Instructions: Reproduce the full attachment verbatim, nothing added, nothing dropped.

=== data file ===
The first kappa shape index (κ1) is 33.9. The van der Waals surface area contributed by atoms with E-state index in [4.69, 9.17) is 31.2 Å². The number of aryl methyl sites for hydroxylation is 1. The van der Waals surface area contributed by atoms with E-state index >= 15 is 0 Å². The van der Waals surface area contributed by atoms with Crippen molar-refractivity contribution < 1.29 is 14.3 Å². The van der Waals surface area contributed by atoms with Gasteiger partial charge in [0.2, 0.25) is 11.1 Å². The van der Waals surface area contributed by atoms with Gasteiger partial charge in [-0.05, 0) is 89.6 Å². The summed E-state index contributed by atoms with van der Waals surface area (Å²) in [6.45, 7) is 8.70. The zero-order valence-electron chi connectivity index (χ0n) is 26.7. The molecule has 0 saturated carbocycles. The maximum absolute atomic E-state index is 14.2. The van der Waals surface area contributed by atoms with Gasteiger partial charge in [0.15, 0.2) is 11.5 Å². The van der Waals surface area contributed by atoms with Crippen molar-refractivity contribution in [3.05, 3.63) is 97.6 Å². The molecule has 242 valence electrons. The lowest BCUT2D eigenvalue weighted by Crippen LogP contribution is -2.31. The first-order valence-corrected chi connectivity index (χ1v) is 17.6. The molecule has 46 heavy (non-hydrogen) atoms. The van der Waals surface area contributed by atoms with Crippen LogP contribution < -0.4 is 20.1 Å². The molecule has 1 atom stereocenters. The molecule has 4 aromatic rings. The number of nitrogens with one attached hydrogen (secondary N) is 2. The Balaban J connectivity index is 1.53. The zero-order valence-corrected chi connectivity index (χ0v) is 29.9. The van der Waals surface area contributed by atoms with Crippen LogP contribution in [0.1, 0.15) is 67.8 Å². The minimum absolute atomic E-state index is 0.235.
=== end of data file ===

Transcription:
The first kappa shape index (κ1) is 33.9. The van der Waals surface area contributed by atoms with E-state index in [4.69, 9.17) is 31.2 Å². The number of aryl methyl sites for hydroxylation is 1. The van der Waals surface area contributed by atoms with E-state index >= 15 is 0 Å². The van der Waals surface area contributed by atoms with Crippen molar-refractivity contribution < 1.29 is 14.3 Å². The van der Waals surface area contributed by atoms with Gasteiger partial charge in [0.2, 0.25) is 11.1 Å². The van der Waals surface area contributed by atoms with Gasteiger partial charge in [-0.05, 0) is 89.6 Å². The summed E-state index contributed by atoms with van der Waals surface area (Å²) in [6.45, 7) is 8.70. The zero-order valence-electron chi connectivity index (χ0n) is 26.7. The molecule has 0 saturated carbocycles. The maximum absolute atomic E-state index is 14.2. The van der Waals surface area contributed by atoms with Gasteiger partial charge in [0.15, 0.2) is 11.5 Å². The van der Waals surface area contributed by atoms with Crippen molar-refractivity contribution in [3.05, 3.63) is 97.6 Å². The molecule has 242 valence electrons. The lowest BCUT2D eigenvalue weighted by Crippen LogP contribution is -2.31. The first-order valence-corrected chi connectivity index (χ1v) is 17.6. The molecule has 46 heavy (non-hydrogen) atoms. The van der Waals surface area contributed by atoms with Crippen LogP contribution < -0.4 is 20.1 Å². The molecule has 1 atom stereocenters. The molecule has 4 aromatic rings. The number of nitrogens with one attached hydrogen (secondary N) is 2. The Balaban J connectivity index is 1.53. The zero-order valence-corrected chi connectivity index (χ0v) is 29.9. The van der Waals surface area contributed by atoms with Crippen LogP contribution in [0.1, 0.15) is 67.8 Å². The minimum absolute atomic E-state index is 0.235.